FinTech in India – The Road Ahead

Over the last few years, the way payment is done in India is similar to way it occurs in global markets with a small time lag. India now represents one of the largest market opportunities for payments. With a population of over 125crs being pushed to go digital, India is poised to make the most of digital developments transforming the payments space.

Regulatory Changes Enabling Digital Transactions:

There are a lot of regulatory changes that needs to take place before payments businesses start flourishing in India like:

  1. No Requirement of KYC for Small Transactions: As per current RBI guidelines, customers are not required to undergo a KYC process for transactions up to INR 10,000 per month on prepaid instruments. This guideline makes it easy for customers to just download the wallet of choice and use for the transaction.
  2. Mobile Wallets No Two-Factor Authentication (2FA): The RBI currently mandates the inclusion of a two-factor authentication (2FA) for transactions made with Indian debit or credit cards, irrespective of transaction value. This requirement though is necessary for security it is cumbersome due to significant failed and dropped transactions. But, a mobile wallet requires a customer to undergo the 2FA process only while loading funds from other bank instruments. Additionally, such wallets have limits on the value of transactions and hence reduce exposure to frauds.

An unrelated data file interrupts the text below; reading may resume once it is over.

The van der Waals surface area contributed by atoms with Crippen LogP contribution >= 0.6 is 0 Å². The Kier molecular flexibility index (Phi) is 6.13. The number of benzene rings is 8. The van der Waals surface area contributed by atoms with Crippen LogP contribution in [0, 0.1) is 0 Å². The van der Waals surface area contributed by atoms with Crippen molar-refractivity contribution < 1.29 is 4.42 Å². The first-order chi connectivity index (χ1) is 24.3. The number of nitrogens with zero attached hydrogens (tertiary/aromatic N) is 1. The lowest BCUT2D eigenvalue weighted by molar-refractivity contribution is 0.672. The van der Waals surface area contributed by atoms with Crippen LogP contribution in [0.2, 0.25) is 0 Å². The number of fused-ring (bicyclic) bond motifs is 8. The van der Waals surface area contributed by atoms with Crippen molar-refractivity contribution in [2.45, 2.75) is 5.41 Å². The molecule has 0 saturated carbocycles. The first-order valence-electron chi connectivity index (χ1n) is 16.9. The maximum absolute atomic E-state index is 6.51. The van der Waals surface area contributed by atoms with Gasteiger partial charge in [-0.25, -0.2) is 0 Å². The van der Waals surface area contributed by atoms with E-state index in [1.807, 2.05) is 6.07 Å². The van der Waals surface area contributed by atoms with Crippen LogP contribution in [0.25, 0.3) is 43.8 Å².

3. Aadhar Is Simpler: The usage of Aadhar as a national identity instrument has made the KYC process extremely easy. By linking a customer’s mobile number electronically to his/ her Aadhar account, the process is now simpler and hassle free. The Jan Dhan Initiative has seen over 270 million accounts being opened. This has brought millions under financial inclusion and has made biometric authentication a reality.
  4. Unified Payments Interface (UPI): The Unified Payments Interface launched by National Payment Corporation is a system that powers multiple bank accounts, several banking services features like merchant payments and fund transfer in a single mobile application. Thus it is an integrated system. The benefit that it will provide users the flexibility to access bank accounts through any PSP connected to the UPI set-up. Moreover, customers will be able to choose a virtual address in any format (mobile number, AadharID, email ids etc.). Bhim (Bharat Interface for Money) app is launched by Prme Minister Narendra Modi to facilitate e-payments directly through banks and drive towards cashless transactions.
  5. Bharat Bill Payment System (BBPS): Owned and operated by NPCI, BBPS is envisioned as an ‘Integrated Bill Payment System’ that is accessible, interoperable, cost effective and allowing multiple payment modes. Bill payments form a major component of retail payment transactions. Cheque and cash payments continue to be predominant; particularly at the billers’ own collection points

Encouraging trends in Digital Transactions :